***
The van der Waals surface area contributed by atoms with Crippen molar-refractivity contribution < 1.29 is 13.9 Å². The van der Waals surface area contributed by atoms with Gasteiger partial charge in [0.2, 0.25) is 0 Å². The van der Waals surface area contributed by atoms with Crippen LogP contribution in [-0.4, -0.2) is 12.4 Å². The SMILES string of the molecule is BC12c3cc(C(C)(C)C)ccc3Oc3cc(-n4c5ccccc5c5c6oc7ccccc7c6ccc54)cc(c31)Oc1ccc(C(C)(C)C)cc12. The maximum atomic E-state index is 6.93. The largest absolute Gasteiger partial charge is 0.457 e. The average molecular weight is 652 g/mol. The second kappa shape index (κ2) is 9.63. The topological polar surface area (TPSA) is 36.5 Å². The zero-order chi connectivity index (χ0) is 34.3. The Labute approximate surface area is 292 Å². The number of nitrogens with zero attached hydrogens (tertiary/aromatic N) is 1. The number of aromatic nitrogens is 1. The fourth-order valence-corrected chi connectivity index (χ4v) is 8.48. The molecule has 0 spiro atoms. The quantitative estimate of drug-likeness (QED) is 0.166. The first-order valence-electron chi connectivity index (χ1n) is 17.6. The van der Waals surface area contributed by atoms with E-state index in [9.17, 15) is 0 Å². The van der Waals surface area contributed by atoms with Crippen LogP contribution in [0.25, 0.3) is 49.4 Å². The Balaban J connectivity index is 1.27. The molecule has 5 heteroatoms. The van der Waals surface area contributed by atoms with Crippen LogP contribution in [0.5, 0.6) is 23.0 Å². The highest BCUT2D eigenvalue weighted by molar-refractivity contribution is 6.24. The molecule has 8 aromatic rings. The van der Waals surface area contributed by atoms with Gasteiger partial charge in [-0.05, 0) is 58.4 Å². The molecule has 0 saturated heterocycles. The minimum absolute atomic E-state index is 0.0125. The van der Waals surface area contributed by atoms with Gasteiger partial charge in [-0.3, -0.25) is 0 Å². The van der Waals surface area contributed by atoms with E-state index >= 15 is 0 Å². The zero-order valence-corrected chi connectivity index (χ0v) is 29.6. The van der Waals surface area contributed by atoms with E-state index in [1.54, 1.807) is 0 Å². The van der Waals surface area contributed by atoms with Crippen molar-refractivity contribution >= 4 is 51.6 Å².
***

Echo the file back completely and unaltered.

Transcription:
The van der Waals surface area contributed by atoms with Crippen molar-refractivity contribution < 1.29 is 13.9 Å². The van der Waals surface area contributed by atoms with Gasteiger partial charge in [0.2, 0.25) is 0 Å². The van der Waals surface area contributed by atoms with Crippen LogP contribution in [-0.4, -0.2) is 12.4 Å². The SMILES string of the molecule is BC12c3cc(C(C)(C)C)ccc3Oc3cc(-n4c5ccccc5c5c6oc7ccccc7c6ccc54)cc(c31)Oc1ccc(C(C)(C)C)cc12. The maximum atomic E-state index is 6.93. The largest absolute Gasteiger partial charge is 0.457 e. The average molecular weight is 652 g/mol. The second kappa shape index (κ2) is 9.63. The topological polar surface area (TPSA) is 36.5 Å². The zero-order chi connectivity index (χ0) is 34.3. The Labute approximate surface area is 292 Å². The number of nitrogens with zero attached hydrogens (tertiary/aromatic N) is 1. The number of aromatic nitrogens is 1. The fourth-order valence-corrected chi connectivity index (χ4v) is 8.48. The molecule has 0 spiro atoms. The quantitative estimate of drug-likeness (QED) is 0.166. The first-order valence-electron chi connectivity index (χ1n) is 17.6. The van der Waals surface area contributed by atoms with E-state index in [9.17, 15) is 0 Å². The van der Waals surface area contributed by atoms with Crippen LogP contribution in [0.25, 0.3) is 49.4 Å². The Balaban J connectivity index is 1.27. The molecule has 5 heteroatoms. The van der Waals surface area contributed by atoms with Crippen LogP contribution in [0.5, 0.6) is 23.0 Å². The highest BCUT2D eigenvalue weighted by molar-refractivity contribution is 6.24. The molecule has 8 aromatic rings. The van der Waals surface area contributed by atoms with Gasteiger partial charge in [-0.05, 0) is 58.4 Å². The molecule has 0 saturated heterocycles. The minimum absolute atomic E-state index is 0.0125. The van der Waals surface area contributed by atoms with Gasteiger partial charge in [-0.3, -0.25) is 0 Å². The van der Waals surface area contributed by atoms with E-state index >= 15 is 0 Å². The zero-order valence-corrected chi connectivity index (χ0v) is 29.6. The van der Waals surface area contributed by atoms with E-state index in [1.54, 1.807) is 0 Å². The van der Waals surface area contributed by atoms with Crippen molar-refractivity contribution >= 4 is 51.6 Å².